President Donald Trump:
I’ve learned about your latest position regarding Mexico. First of all, I want to express that I do not want a confrontation. When facing a conflict in our relationship, no matter how serious, the peoples and nations we represent deserve that we turn to dialogue and act with caution and responsibility.
Mexico’s best renowned as President, Benito Juárez, forged an excellent relationship with your heroic Republican predecessor, Abraham Lincoln. Later on, during the oil expropriation (when Mexico kicked out foreign oil companies), Democratic President Franklin D. Roosevelt understood the profound reasons that led patriot President Lázaro Cárdenas to act in favor of our sovereignty. Indeed, President Roosevelt was a titan of liberty. Before anyone else, he proclaimed the four fundamental human rights: the right to speak freely, to practice religion freely, to live free of fear, and to live free of misery.
That’s the thinking behind our politics when it comes to the migration issue. Human beings don’t abandon their hometowns because they want to, but because they need to. That’s why, when I first took office, I proposed to partner in helping develop Central American countries by making productive investments that will create jobs and address the root cause of this terrible issue.
You must also know that we are complying with our responsibility to prevent, to the extent possible and without violating human rights, passage through our country. It’s worth reminding you that, before long, Mexicans will no longer need to go to the United States, and that migration will be optional, not forced. That’s because we are fighting corruption, Mexico’s main problem, like never before! And that’s how our country will become a great power with a social dimension. Our fellow citizens will be able to work and be happy where they were born, where their families, traditions and cultures are.
President Trump: You can’t solve social problems with taxes or coercive measures. How does one transform, overnight, the country of fellowship with immigrants from around the world into a ghetto, a closed-off space that stigmatizes, mistreats, chases, expels and cancels legal rights to those who are seeking —with effort and hard work— to live free of misery? The Statue of Liberty isn’t an empty symbol.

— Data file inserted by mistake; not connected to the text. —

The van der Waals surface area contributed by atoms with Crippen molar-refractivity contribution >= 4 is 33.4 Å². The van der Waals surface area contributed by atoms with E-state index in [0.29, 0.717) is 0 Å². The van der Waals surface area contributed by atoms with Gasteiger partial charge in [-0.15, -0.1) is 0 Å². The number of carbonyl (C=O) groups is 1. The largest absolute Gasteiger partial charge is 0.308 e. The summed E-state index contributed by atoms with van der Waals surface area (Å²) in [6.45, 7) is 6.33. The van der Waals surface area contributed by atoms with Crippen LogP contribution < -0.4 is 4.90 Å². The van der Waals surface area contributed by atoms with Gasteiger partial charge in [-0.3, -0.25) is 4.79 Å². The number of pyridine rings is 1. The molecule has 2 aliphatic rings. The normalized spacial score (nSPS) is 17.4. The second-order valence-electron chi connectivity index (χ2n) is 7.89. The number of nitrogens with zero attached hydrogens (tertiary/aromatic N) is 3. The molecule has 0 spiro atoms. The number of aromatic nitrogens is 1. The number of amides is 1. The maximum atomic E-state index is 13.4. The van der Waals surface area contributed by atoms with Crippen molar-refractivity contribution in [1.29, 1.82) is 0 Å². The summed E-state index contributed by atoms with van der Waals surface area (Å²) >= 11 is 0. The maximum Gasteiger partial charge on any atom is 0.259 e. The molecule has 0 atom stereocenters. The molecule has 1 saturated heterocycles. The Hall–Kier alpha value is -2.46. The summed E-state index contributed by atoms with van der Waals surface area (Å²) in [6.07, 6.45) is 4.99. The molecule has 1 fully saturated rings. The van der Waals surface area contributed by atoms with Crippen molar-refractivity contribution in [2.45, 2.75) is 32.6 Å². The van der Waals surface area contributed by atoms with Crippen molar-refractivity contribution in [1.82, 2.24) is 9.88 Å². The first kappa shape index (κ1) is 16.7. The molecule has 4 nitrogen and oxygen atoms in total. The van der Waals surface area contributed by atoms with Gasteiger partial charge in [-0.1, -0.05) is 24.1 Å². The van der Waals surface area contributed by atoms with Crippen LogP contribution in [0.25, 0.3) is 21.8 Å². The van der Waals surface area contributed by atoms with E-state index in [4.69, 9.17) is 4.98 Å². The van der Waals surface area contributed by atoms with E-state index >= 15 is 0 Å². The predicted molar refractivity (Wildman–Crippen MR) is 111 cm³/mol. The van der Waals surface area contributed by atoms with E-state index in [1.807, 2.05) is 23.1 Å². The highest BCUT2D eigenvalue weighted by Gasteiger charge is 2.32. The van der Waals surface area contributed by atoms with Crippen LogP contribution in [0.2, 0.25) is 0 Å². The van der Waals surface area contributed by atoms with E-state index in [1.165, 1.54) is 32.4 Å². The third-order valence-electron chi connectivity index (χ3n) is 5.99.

With all due respect, while you have the sovereign right to say it, the slogan “America First” is a fallacy, because until the end of times, and above national borders, universal justice and brotherhood will prevail.
More specifically, my fellow president: I propose that we deepen our dialogue to find alternative solutions to the root cause of the migration problem, and please, remember that I don’t lack courage, that I am not a coward or timid, but that I act based on principles: I believe that politics, among other things, was invented to avoid confrontation and war. I do not believe in the Talion Law, in a “tooth for a tooth” or an “eye for an eye,” because, if we go there, we’d all end up toothless and blind in one eye. I believe that people of the state, and even more so, as people of the nation, we are obligated to find peaceful solutions to our disputes and to always practice the beautiful ideal of non-violence.
Lastly, I propose that you instruct your staff, if it’s not an inconvenience, to meet with representatives of our government, led by Mexico’s secretary of foreign relations, who are heading to Washington tomorrow so we can find a solution that benefits both our nations.
Nothing by force, everything with reason and by the Law!
Andrés Manuel López Obrador
President of the United States of Mexico